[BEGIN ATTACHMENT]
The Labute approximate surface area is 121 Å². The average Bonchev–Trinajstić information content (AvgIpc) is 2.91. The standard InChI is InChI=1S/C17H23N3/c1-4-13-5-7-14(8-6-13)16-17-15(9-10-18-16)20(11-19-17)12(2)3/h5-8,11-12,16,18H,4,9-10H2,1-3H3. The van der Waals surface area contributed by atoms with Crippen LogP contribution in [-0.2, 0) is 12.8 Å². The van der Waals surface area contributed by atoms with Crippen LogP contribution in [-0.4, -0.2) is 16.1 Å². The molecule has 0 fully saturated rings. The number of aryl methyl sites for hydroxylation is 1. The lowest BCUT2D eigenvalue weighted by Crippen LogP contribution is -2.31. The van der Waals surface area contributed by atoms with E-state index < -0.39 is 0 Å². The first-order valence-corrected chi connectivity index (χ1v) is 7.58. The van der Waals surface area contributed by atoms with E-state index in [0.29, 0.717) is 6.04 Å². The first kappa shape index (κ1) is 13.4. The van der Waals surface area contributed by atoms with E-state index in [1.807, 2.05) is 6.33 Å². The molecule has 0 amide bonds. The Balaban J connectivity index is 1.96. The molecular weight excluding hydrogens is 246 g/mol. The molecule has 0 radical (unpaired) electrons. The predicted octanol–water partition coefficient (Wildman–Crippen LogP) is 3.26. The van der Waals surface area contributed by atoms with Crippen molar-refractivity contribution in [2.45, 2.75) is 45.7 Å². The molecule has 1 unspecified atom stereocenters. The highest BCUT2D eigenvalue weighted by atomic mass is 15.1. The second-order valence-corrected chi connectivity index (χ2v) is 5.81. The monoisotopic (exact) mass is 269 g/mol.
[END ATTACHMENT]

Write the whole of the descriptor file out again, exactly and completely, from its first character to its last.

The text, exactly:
The Labute approximate surface area is 121 Å². The average Bonchev–Trinajstić information content (AvgIpc) is 2.91. The standard InChI is InChI=1S/C17H23N3/c1-4-13-5-7-14(8-6-13)16-17-15(9-10-18-16)20(11-19-17)12(2)3/h5-8,11-12,16,18H,4,9-10H2,1-3H3. The van der Waals surface area contributed by atoms with Crippen LogP contribution in [-0.2, 0) is 12.8 Å². The van der Waals surface area contributed by atoms with Crippen LogP contribution in [-0.4, -0.2) is 16.1 Å². The molecule has 0 fully saturated rings. The number of aryl methyl sites for hydroxylation is 1. The lowest BCUT2D eigenvalue weighted by Crippen LogP contribution is -2.31. The van der Waals surface area contributed by atoms with E-state index < -0.39 is 0 Å². The first-order valence-corrected chi connectivity index (χ1v) is 7.58. The van der Waals surface area contributed by atoms with E-state index in [0.29, 0.717) is 6.04 Å². The first kappa shape index (κ1) is 13.4. The van der Waals surface area contributed by atoms with E-state index in [1.807, 2.05) is 6.33 Å². The molecule has 0 amide bonds. The Balaban J connectivity index is 1.96. The molecular weight excluding hydrogens is 246 g/mol. The molecule has 0 radical (unpaired) electrons. The predicted octanol–water partition coefficient (Wildman–Crippen LogP) is 3.26. The van der Waals surface area contributed by atoms with Crippen molar-refractivity contribution in [2.45, 2.75) is 45.7 Å². The molecule has 1 unspecified atom stereocenters. The highest BCUT2D eigenvalue weighted by atomic mass is 15.1. The second-order valence-corrected chi connectivity index (χ2v) is 5.81. The monoisotopic (exact) mass is 269 g/mol.